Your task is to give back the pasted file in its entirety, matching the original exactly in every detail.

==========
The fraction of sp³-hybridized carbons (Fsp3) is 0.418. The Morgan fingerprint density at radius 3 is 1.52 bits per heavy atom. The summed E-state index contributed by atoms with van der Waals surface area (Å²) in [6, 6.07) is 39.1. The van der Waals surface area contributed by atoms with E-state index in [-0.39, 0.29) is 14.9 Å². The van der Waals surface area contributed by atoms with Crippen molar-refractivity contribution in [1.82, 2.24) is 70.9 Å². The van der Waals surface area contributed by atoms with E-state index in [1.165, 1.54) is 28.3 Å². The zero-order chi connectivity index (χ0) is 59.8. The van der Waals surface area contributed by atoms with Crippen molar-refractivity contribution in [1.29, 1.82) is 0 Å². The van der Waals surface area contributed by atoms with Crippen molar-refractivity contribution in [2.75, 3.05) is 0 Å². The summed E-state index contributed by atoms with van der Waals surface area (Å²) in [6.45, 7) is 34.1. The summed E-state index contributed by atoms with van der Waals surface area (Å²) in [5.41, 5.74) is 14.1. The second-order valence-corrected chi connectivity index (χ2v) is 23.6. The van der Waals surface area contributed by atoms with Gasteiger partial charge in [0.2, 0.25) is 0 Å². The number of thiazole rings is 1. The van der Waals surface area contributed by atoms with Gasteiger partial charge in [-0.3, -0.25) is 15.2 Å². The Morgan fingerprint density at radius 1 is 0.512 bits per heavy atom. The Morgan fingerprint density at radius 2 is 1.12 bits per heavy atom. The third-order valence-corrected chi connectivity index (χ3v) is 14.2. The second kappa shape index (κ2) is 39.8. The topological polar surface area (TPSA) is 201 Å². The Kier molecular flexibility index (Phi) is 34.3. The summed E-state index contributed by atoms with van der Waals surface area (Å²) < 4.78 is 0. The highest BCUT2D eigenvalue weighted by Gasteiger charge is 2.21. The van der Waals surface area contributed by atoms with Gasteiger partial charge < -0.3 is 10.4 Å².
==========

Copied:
The fraction of sp³-hybridized carbons (Fsp3) is 0.418. The Morgan fingerprint density at radius 3 is 1.52 bits per heavy atom. The summed E-state index contributed by atoms with van der Waals surface area (Å²) in [6, 6.07) is 39.1. The van der Waals surface area contributed by atoms with E-state index in [-0.39, 0.29) is 14.9 Å². The van der Waals surface area contributed by atoms with Crippen molar-refractivity contribution in [1.82, 2.24) is 70.9 Å². The van der Waals surface area contributed by atoms with E-state index in [1.165, 1.54) is 28.3 Å². The zero-order chi connectivity index (χ0) is 59.8. The van der Waals surface area contributed by atoms with Crippen molar-refractivity contribution in [1.29, 1.82) is 0 Å². The van der Waals surface area contributed by atoms with Crippen molar-refractivity contribution in [2.75, 3.05) is 0 Å². The summed E-state index contributed by atoms with van der Waals surface area (Å²) in [6.45, 7) is 34.1. The summed E-state index contributed by atoms with van der Waals surface area (Å²) in [5.41, 5.74) is 14.1. The second-order valence-corrected chi connectivity index (χ2v) is 23.6. The van der Waals surface area contributed by atoms with Gasteiger partial charge in [0.2, 0.25) is 0 Å². The number of thiazole rings is 1. The van der Waals surface area contributed by atoms with Gasteiger partial charge in [-0.3, -0.25) is 15.2 Å². The Morgan fingerprint density at radius 1 is 0.512 bits per heavy atom. The Morgan fingerprint density at radius 2 is 1.12 bits per heavy atom. The third-order valence-corrected chi connectivity index (χ3v) is 14.2. The second kappa shape index (κ2) is 39.8. The topological polar surface area (TPSA) is 201 Å². The Kier molecular flexibility index (Phi) is 34.3. The summed E-state index contributed by atoms with van der Waals surface area (Å²) < 4.78 is 0. The highest BCUT2D eigenvalue weighted by Gasteiger charge is 2.21. The van der Waals surface area contributed by atoms with Gasteiger partial charge < -0.3 is 10.4 Å².